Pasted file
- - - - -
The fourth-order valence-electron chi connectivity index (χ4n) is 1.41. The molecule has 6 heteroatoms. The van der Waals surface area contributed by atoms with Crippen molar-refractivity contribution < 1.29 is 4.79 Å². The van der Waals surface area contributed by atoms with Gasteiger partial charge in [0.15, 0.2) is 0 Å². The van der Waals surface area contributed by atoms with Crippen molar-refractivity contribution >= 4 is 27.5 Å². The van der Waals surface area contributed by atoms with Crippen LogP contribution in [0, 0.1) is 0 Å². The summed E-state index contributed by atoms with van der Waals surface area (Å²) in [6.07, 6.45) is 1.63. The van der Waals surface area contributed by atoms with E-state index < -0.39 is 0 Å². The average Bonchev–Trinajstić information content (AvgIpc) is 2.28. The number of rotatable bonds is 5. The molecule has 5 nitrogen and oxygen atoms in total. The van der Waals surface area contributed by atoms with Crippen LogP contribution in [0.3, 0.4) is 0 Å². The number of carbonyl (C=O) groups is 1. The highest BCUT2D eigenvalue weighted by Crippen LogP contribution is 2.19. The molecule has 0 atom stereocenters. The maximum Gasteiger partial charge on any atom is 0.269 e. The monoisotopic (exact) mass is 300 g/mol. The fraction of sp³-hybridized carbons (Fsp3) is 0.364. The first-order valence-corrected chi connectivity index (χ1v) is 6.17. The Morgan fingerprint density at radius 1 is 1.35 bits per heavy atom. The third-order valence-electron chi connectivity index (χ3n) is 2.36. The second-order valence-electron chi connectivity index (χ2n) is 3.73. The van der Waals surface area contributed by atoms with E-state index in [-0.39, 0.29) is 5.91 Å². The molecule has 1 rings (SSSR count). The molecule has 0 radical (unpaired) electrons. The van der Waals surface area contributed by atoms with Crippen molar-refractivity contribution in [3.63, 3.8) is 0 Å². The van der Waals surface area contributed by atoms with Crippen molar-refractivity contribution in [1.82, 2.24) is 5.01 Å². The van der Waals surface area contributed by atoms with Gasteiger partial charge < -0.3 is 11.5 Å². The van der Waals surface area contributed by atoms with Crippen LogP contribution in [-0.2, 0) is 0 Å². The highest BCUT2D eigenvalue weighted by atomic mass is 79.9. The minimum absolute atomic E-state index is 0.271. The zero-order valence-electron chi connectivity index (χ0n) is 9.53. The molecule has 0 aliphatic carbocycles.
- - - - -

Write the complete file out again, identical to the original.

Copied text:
The fourth-order valence-electron chi connectivity index (χ4n) is 1.41. The molecule has 6 heteroatoms. The van der Waals surface area contributed by atoms with Crippen molar-refractivity contribution < 1.29 is 4.79 Å². The van der Waals surface area contributed by atoms with Gasteiger partial charge in [0.15, 0.2) is 0 Å². The van der Waals surface area contributed by atoms with Crippen molar-refractivity contribution >= 4 is 27.5 Å². The van der Waals surface area contributed by atoms with Crippen LogP contribution in [0, 0.1) is 0 Å². The summed E-state index contributed by atoms with van der Waals surface area (Å²) in [6.07, 6.45) is 1.63. The van der Waals surface area contributed by atoms with E-state index < -0.39 is 0 Å². The average Bonchev–Trinajstić information content (AvgIpc) is 2.28. The number of rotatable bonds is 5. The molecule has 5 nitrogen and oxygen atoms in total. The van der Waals surface area contributed by atoms with Crippen LogP contribution in [0.3, 0.4) is 0 Å². The number of carbonyl (C=O) groups is 1. The highest BCUT2D eigenvalue weighted by Crippen LogP contribution is 2.19. The molecule has 0 atom stereocenters. The maximum Gasteiger partial charge on any atom is 0.269 e. The monoisotopic (exact) mass is 300 g/mol. The fraction of sp³-hybridized carbons (Fsp3) is 0.364. The first-order valence-corrected chi connectivity index (χ1v) is 6.17. The Morgan fingerprint density at radius 1 is 1.35 bits per heavy atom. The third-order valence-electron chi connectivity index (χ3n) is 2.36. The second-order valence-electron chi connectivity index (χ2n) is 3.73. The van der Waals surface area contributed by atoms with E-state index in [-0.39, 0.29) is 5.91 Å². The molecule has 1 rings (SSSR count). The molecule has 0 radical (unpaired) electrons. The van der Waals surface area contributed by atoms with Crippen molar-refractivity contribution in [3.63, 3.8) is 0 Å². The van der Waals surface area contributed by atoms with Crippen molar-refractivity contribution in [1.82, 2.24) is 5.01 Å². The van der Waals surface area contributed by atoms with Gasteiger partial charge < -0.3 is 11.5 Å². The van der Waals surface area contributed by atoms with Crippen LogP contribution in [-0.2, 0) is 0 Å². The highest BCUT2D eigenvalue weighted by atomic mass is 79.9. The minimum absolute atomic E-state index is 0.271. The zero-order valence-electron chi connectivity index (χ0n) is 9.53. The molecule has 0 aliphatic carbocycles.